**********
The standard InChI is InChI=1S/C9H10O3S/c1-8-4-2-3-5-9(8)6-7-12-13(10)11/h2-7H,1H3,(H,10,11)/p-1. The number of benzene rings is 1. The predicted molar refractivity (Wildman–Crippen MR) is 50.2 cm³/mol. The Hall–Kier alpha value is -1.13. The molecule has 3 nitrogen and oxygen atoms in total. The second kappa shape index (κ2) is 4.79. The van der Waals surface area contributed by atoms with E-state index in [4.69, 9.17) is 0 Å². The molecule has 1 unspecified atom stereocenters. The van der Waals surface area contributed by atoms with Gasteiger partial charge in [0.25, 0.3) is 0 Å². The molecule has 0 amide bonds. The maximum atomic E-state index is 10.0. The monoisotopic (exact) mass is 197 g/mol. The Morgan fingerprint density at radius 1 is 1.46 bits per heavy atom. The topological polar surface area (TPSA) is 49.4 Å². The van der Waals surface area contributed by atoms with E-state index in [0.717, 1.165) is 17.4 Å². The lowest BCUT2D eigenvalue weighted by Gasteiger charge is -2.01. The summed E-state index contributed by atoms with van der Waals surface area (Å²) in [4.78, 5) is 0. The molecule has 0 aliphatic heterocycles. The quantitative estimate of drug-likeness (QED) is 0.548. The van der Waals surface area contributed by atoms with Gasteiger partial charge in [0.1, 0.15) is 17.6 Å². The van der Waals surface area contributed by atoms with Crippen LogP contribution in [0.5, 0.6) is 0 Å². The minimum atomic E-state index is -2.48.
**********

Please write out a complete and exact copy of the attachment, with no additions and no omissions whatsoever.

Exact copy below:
The standard InChI is InChI=1S/C9H10O3S/c1-8-4-2-3-5-9(8)6-7-12-13(10)11/h2-7H,1H3,(H,10,11)/p-1. The number of benzene rings is 1. The predicted molar refractivity (Wildman–Crippen MR) is 50.2 cm³/mol. The Hall–Kier alpha value is -1.13. The molecule has 3 nitrogen and oxygen atoms in total. The second kappa shape index (κ2) is 4.79. The van der Waals surface area contributed by atoms with E-state index in [4.69, 9.17) is 0 Å². The molecule has 1 unspecified atom stereocenters. The van der Waals surface area contributed by atoms with Gasteiger partial charge in [0.25, 0.3) is 0 Å². The molecule has 0 amide bonds. The maximum atomic E-state index is 10.0. The monoisotopic (exact) mass is 197 g/mol. The Morgan fingerprint density at radius 1 is 1.46 bits per heavy atom. The topological polar surface area (TPSA) is 49.4 Å². The van der Waals surface area contributed by atoms with E-state index in [0.717, 1.165) is 17.4 Å². The lowest BCUT2D eigenvalue weighted by Gasteiger charge is -2.01. The summed E-state index contributed by atoms with van der Waals surface area (Å²) in [4.78, 5) is 0. The molecule has 0 aliphatic heterocycles. The quantitative estimate of drug-likeness (QED) is 0.548. The van der Waals surface area contributed by atoms with Gasteiger partial charge in [0.1, 0.15) is 17.6 Å². The van der Waals surface area contributed by atoms with Crippen LogP contribution in [0.5, 0.6) is 0 Å². The minimum atomic E-state index is -2.48.